D+C Newsletter

Dear visitors,

do you know our newsletter? It’ll keep you briefed on what we publish. Please register, and you will get it every month.

Thanks and best wishes,
the editorial team

Register

Motherhood

Healthy change

by Najma Rizvi

Opinion

Paramedic providing prenatal care.

Paramedic providing prenatal care.

A total fertility rate (TFR) of 2.1 means that women have 2.1 children on average in their lifetime. At this TFR and without migration, a country’s population is neither growing nor shrinking. Bangladesh has reached that mark, and the trend is good in other South Asian countries as well. In 1966, the TFR for this world region was 5, according to the World Bank, but in 2016 it was 2.44.

Bangladesh is the regional front runner. The World Bank reports that the TFR was 6.6 in what was then East Pakistan in 1960. The rate has since been reduced by more than two thirds. The achievement is important because sustainable development requires a stable population.

In Bangladesh, the first family-planning programmes were launched in the 1960s. They did not deliver impressive results. An important reason was that they focused entirely on contraception methods, but failed to tackle issues of maternal and child health as well. What really encourages parents to opt for smaller families is lower infant and child mortality. If they think some of their children will die, they want to have several to make sure that some survive. If they expect their children to live, however, they want to invest in their education to maximise their chances in life. On average, healthier families are therefore smaller families.

After independence from Pakistan, Bangladesh ran very successful vaccination programmes. Moreover, basic health services began to improve, mostly due to non-governmental efforts. However, the government also recognised the need to focus on maternal and child health. More children than before lived beyond their fifth birthday.

Experience shows that close cooperation of state institutions and civil society is useful. In 1978, the Bangladeshi government started to promote family-planning services through family-welfare assistants, most of whom were professionally trained paramedics, nurses and birth attendants. Their job was to reach out to village women at the grassroots level. The point was to advise mothers about the benefits of having a small family, but they offered comprehensive advice on other things and helped families to get access to competent health care.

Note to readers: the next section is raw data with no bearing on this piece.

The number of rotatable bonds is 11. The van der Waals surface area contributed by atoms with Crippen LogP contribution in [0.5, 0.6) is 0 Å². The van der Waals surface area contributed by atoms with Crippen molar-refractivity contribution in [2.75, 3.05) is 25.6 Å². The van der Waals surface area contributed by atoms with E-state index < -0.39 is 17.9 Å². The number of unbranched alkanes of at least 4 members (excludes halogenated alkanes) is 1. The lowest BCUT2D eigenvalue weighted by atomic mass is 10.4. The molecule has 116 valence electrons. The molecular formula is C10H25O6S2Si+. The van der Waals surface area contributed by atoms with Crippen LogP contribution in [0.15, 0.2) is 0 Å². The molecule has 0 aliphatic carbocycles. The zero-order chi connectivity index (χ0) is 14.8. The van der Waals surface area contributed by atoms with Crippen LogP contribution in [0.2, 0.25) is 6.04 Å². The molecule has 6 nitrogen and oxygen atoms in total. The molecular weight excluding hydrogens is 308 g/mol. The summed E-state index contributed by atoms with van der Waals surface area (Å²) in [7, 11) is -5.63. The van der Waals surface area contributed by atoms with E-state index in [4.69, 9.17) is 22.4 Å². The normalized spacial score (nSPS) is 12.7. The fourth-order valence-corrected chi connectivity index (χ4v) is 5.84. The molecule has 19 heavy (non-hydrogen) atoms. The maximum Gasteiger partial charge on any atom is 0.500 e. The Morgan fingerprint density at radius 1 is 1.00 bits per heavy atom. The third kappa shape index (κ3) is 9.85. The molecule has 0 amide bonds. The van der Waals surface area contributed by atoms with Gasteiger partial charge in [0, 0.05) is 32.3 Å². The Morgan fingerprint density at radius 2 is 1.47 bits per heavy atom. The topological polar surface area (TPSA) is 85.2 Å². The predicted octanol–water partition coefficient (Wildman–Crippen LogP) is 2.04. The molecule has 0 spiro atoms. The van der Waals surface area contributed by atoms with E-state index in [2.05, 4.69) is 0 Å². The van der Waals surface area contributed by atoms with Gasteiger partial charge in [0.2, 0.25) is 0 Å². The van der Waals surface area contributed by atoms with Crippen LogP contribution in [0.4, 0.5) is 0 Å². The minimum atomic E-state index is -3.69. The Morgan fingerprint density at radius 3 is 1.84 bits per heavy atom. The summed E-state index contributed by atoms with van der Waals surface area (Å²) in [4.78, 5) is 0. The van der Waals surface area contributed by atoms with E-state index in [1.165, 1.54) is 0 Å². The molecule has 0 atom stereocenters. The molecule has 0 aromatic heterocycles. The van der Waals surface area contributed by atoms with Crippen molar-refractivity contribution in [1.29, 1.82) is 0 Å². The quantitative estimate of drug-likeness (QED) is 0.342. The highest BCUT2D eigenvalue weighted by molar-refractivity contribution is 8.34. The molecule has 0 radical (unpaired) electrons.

Bangladesh is a least-developed country. We do not have enough medical doctors. As the experience of Gonoshasthaya Kendra (GK), a non-governmental health-care provider, and others shows, however, paramedics can provide most essential health services. For complicated cases, of course, they need a referral system with professional doctors.

Especially in rural areas, traditional midwives have always been important – and they still are. They enjoy the trust of their communities. It makes sense to update their knowledge and involve them in family-planning promotion.

Education gives women more decision-making power about how many children to bear – and girls who go to school tend to get married later. Moreover, gender roles are changing – not least thanks to micro-finance organisations. They have been giving women access to credit for decades.

It is noteworthy that religion was not a major obstacle to promoting birth control in Bangladesh. Our recent history probably played a role. In the liberation war of 1971, many women were raped, and some became pregnant. They did not want the babies of the oppressors, so they needed abortions. Even though our country is predominantly Muslim and has a rather conservative culture, people sympathised with the pregnant rape victims. The humanitarian catastrophe actually provided an opportunity to take a progressive approach to family planning. Religious clerics did not pose a threat to family-planning efforts as they did in Pakistan.

Bangladesh is still a poor country, but we have made some progress. The vast majority of people enjoy food security today, but the poor suffer malnutrition. Masses still lack appropriate shelter. Due to rural poverty, cities are growing fast without proper infrastructure. Impacts of climate change are being felt. Future challenges are daunting, but not insolvable.

It is a great achievement that Bangladesh has lowered the TFR to 2.1. However, average data always hide some issues. The fertility rates are still higher for poor families in rural areas. Health-care services must improve further – and so must social and physical infrastructure in general.


Najma Rizvi is a professor emerita of anthropology of Gono Bishwabidyalay, the university started by GK, the health NGO.
[email protected]

Add comment

Log in or register to post comments